Pooled safety data from these trials reported no treatment-related withdrawals, no evidence of retinal toxicity (which had been observed in earlier animal studies), stable hematologic parameters, and no evidence of QT prolongation. Serious adverse events were greater than 7 times higher for SMA type I versus types II or III and included respiratory tract infections and respiratory failure.
Another study, RAINBOWFISH, is underway to investigate risdiplam in babies from birth to 6 weeks of age with genetically diagnosed SMA who do not yet have symptoms.
Striking responses seen with these treatments may give the impression that SMA has been solved, noted Charlotte Sumner, MD, of Johns Hopkins University, but this misperception is “an unfortunate casualty arising from dramatic success,” she said.
Success breeds new questions, Sumner observed. These include why current therapies differ in their efficacy, whether optimal timing of starting therapy varies in different patients, and how to best monitor therapeutic efficacy.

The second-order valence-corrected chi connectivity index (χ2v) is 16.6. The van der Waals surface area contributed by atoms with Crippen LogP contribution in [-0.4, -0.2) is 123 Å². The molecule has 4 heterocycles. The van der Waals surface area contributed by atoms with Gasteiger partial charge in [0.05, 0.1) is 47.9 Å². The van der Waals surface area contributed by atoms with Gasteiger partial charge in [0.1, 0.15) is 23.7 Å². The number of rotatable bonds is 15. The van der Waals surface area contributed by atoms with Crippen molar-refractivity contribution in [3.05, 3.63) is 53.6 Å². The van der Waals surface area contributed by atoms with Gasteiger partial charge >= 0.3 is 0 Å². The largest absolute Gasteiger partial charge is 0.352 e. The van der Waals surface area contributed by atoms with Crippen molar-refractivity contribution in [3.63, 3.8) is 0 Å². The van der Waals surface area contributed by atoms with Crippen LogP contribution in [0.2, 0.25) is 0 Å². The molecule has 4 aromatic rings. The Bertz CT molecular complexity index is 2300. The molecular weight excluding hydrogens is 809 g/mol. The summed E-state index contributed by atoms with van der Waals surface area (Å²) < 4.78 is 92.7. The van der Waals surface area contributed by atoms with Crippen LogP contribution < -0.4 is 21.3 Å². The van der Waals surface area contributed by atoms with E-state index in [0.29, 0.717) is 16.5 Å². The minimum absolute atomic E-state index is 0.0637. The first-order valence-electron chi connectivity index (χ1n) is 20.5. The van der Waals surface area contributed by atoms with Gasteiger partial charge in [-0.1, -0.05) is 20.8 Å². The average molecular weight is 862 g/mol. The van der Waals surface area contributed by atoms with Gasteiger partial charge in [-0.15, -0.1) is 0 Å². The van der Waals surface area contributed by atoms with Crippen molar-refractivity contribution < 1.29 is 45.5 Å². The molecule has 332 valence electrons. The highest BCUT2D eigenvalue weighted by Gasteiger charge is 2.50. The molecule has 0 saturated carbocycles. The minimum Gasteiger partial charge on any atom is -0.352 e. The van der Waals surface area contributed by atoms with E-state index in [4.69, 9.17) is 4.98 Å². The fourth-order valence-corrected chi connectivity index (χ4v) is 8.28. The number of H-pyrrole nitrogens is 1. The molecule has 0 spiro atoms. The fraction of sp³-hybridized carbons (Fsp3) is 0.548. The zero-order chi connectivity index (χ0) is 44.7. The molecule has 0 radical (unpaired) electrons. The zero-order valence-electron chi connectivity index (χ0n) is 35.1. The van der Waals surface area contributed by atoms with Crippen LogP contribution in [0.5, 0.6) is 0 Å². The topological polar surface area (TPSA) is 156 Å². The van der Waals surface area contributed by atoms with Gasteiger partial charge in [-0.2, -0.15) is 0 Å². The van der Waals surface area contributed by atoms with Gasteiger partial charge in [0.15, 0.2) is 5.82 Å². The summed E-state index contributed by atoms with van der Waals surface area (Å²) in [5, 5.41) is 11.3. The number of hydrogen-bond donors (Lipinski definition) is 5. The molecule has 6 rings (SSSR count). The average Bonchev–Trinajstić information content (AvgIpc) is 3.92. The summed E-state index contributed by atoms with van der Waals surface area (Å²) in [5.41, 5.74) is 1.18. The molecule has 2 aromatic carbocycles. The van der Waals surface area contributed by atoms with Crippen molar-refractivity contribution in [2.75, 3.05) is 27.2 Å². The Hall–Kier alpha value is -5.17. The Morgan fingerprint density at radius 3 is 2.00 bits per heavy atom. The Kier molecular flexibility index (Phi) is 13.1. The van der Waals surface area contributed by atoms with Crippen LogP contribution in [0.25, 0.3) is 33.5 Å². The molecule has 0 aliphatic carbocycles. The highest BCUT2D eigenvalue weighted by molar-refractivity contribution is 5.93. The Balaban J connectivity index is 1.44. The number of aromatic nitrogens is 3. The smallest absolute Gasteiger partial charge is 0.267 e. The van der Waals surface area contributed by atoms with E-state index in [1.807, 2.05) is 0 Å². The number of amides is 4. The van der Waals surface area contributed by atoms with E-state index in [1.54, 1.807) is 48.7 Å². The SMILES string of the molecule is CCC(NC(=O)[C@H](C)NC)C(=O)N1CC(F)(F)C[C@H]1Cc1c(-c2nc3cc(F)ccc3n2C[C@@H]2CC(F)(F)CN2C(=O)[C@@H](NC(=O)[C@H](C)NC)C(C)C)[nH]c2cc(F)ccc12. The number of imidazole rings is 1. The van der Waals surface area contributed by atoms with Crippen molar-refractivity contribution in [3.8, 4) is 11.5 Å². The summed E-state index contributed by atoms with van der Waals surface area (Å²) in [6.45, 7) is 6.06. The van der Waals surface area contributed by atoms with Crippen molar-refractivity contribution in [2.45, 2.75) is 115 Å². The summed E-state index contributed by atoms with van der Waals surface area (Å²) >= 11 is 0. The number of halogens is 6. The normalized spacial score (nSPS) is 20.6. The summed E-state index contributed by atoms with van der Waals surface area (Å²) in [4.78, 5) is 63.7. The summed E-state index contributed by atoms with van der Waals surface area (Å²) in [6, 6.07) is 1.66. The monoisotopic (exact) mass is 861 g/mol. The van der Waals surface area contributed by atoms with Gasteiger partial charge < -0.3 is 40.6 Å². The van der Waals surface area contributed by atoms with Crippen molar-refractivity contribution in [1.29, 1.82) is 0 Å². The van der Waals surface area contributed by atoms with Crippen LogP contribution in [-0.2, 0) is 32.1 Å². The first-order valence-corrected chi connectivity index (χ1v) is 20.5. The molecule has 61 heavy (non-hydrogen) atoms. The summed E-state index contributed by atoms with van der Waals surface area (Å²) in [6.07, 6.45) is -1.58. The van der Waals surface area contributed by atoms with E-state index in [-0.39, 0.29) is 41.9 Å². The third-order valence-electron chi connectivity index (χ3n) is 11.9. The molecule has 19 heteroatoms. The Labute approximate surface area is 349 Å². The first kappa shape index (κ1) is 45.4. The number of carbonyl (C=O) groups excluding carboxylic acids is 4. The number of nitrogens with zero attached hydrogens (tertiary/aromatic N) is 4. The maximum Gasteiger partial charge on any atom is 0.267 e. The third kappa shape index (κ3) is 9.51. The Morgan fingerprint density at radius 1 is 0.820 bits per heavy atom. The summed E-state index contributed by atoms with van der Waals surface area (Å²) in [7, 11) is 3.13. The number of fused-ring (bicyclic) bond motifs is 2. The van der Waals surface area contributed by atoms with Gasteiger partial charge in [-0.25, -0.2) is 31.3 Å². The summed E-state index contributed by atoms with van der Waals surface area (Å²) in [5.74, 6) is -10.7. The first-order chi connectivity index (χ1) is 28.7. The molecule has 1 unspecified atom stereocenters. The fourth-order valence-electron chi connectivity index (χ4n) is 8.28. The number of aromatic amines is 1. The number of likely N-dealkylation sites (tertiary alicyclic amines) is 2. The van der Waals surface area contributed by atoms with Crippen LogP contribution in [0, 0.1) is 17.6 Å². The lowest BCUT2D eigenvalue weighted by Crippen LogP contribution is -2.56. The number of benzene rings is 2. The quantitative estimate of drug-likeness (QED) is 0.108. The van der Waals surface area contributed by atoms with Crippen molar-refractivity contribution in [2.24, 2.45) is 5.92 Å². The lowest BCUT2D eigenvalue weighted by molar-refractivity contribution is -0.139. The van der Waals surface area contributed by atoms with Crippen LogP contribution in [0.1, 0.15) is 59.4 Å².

“Can or should current therapeutics be combined?” Sumner wrote in an email to BreakingMED. “Can novel therapeutics that act with current drugs be designed to further improve therapeutic efficacy?”
A better understanding of SMA also is needed, she indicated. “What are the molecular and cellular events that cause motor neuron dysfunction and death as a result of SMN protein deficiency?” she asked. “Can these be targeted therapeutically?”
Two approved disease-modifying treatments for 5q spinal muscular atrophy (SMA) and one under FDA review focus on ways to transcribe and translate functional SMN protein.
Clinical trial data have shown that treating SMA early with these drugs improves motor function outcomes and survival.
Paul Smyth, MD, Contributing Writer, BreakingMED™
Trials of nusinersen were funded by Biogen and Ionis Pharmaceuticals. Onasemnogene abeparvovec trials were funded by Novartis. Studies of risdiplam were funded by Genentech, a member of the Roche Group.
Proud reported relationships with AveXis and Biogen.
Sumner reported relationships with Biogen, Roche, Genentech, AveXis, Cytokinetics, and Proneurotech. She serves as an associate editor at Journal of Clinical Investigation.
Cat ID: 130
Topic ID: 82,130,730,130,192,925